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SFHF_SilverMagazine_March_2024_Detox_LeaderboardThe Westin Nova Scotian Wellness

Winter Divers are Explorers

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The winter cold doesn’t stop these divers from exploring the depths and observing the sea creatures revealed by the diminished plant life.

THE snow is falling and ice is forming on the water—time for scuba drivers to hang up their suits for the winter months or plan trips to warmer destinations. Although this may be true for many divers, some prefer to get a little chilly, especially in New Brunswick.

“A lot of the plant life dies off or becomes much thinner underwater in the winter, so things that seaweed was hiding are now visible,” says Kim Langille of Moncton, a diver since 1998. “The fish seem to be a bit slower, making them easier to photograph.”

The sea life is one of the things Langille likes most about diving. “I love the sea creatures,” she says. “There are so many weird, ugly, freaky, prehistoric-looking sea dwellers in our waters.”

Langille says the best place to dive in New Brunswick, no matter what time of year, is Deer Island because “the variety of life there is amazing.”

Connie Bishop, who with her husband Joe George owns and operates the dive shop Cojo Diving in Lincoln, says Deer Island is what got her hooked on diving locally.

“I took my training in New Brunswick but didn’t intend to dive here because it’s cold,” she says, explaining she began diving 10 years ago when preparing for a trip to Hawaii with friends. “They took me to Deer Island where I saw incredible marine life. I was blown away as a diver and went crazy after that.”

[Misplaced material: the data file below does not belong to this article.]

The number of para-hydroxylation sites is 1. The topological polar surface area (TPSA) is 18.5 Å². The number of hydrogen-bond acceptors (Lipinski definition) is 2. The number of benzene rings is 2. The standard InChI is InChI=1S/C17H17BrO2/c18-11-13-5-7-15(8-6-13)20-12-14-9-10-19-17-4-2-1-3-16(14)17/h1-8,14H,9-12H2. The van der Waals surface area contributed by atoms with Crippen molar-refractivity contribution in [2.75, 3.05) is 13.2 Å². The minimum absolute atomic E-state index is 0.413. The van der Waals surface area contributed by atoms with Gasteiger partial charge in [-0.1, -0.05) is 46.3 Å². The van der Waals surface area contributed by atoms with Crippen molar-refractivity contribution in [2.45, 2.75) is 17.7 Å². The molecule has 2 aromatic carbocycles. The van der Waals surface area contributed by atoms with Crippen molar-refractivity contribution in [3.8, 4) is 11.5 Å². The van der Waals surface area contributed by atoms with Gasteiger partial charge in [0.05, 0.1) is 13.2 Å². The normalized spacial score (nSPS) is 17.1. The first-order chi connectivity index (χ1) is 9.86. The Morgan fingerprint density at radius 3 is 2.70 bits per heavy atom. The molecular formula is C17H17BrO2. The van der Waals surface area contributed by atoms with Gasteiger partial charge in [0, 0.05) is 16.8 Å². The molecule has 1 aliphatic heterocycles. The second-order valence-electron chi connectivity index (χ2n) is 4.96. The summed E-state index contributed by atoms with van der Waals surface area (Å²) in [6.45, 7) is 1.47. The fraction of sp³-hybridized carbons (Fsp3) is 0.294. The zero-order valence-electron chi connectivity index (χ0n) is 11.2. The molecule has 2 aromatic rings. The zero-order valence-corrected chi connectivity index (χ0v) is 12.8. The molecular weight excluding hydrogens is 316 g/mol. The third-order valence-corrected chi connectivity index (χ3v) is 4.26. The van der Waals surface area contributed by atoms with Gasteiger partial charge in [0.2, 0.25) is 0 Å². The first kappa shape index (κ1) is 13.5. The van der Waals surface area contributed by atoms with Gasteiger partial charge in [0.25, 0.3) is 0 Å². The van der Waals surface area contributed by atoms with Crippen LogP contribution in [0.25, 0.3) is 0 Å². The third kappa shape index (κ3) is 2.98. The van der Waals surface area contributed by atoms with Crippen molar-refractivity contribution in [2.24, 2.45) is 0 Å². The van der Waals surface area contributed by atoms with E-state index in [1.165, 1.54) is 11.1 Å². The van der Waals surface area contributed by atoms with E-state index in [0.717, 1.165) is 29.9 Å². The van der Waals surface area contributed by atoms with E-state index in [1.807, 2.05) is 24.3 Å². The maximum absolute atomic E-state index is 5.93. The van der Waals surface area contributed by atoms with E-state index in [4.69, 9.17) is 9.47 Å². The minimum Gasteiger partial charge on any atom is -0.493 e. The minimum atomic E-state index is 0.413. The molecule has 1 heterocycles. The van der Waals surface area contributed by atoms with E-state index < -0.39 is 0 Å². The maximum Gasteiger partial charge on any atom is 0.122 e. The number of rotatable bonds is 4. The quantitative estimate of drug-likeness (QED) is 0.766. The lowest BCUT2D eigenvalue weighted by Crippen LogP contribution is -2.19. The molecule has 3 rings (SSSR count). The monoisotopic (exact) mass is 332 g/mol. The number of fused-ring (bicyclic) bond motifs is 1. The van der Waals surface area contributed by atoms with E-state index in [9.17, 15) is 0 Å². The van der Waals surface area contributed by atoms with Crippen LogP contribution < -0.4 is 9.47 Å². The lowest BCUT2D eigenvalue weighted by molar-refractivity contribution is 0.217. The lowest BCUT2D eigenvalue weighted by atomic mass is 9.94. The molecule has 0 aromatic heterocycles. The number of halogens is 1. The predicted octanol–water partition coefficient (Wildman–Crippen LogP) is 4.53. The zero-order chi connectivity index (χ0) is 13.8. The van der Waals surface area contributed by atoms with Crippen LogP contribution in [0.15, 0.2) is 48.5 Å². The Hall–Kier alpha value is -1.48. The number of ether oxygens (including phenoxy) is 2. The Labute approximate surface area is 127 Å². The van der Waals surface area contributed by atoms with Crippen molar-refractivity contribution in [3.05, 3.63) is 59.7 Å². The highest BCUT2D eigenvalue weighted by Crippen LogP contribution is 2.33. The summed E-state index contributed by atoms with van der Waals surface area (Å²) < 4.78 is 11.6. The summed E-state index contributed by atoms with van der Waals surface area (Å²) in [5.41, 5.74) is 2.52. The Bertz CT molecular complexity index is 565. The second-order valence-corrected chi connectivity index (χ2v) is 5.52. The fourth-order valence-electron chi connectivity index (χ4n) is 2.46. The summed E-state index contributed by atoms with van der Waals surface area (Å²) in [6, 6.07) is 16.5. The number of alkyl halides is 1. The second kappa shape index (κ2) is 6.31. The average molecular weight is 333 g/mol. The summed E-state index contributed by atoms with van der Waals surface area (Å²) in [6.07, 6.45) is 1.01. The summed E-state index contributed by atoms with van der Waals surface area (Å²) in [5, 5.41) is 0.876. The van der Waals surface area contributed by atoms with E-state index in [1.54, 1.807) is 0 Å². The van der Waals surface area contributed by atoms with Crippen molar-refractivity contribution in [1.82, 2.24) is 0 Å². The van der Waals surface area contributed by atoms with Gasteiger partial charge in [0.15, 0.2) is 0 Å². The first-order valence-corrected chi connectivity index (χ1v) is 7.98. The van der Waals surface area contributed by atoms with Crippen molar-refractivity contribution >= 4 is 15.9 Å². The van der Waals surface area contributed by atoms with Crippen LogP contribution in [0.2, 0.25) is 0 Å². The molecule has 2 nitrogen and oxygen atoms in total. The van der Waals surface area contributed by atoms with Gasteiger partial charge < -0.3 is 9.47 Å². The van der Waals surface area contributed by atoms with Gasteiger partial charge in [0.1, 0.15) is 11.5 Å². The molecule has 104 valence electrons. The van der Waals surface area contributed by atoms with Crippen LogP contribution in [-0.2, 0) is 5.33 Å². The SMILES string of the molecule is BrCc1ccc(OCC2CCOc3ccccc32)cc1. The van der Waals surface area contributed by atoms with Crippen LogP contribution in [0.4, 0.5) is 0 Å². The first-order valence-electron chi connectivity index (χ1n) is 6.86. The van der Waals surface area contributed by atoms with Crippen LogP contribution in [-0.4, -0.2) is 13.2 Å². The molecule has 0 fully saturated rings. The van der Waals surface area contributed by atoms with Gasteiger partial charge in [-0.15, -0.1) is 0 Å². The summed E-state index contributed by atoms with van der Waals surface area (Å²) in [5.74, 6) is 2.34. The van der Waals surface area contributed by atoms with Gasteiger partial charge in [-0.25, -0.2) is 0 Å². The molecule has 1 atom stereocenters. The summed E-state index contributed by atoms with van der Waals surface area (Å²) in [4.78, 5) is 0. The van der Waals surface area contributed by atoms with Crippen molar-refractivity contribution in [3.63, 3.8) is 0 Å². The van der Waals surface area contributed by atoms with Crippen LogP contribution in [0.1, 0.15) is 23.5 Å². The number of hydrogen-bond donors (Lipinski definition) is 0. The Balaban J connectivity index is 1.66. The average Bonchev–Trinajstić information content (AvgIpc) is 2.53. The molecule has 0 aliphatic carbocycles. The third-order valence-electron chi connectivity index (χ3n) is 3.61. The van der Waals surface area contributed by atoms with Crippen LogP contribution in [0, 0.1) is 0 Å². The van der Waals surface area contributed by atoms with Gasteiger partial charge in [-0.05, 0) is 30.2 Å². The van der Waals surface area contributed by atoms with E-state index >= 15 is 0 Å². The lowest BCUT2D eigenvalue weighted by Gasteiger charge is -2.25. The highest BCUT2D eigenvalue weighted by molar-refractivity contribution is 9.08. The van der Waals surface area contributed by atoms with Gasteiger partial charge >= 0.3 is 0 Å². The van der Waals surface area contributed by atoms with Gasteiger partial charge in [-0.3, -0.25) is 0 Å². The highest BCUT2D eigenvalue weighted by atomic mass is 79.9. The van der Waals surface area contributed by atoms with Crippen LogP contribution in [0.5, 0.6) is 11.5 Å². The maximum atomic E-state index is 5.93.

Another popular activity for winter divers is ice diving—diving under the ice, usually in freshwater quarries like the one at Atlas Park near Bathurst. Divers use a single access point—a hole cut in the ice—for entry and exit. Winter diving requires specialized training and equipment over and above the certifica- tion necessary for scuba diving in general.

“Divers are attached to a line, which is managed by a tender who remains at the surface,” says Bishop. “The tender is also trained in ice diving and uses rope pulls to signal the diver, and understands signals from the diver who is also using rope pulls. It’s a challenging environment for diving.”

Langille, meanwhile, has done some ice diving in a flooded quarry on the Gorge Road in Moncton. “Ice diving in a controlled environment is a neat experience,” she says. “You can always push around the shopping cart or ride the snowmobile that has been pushed into the deeps.”

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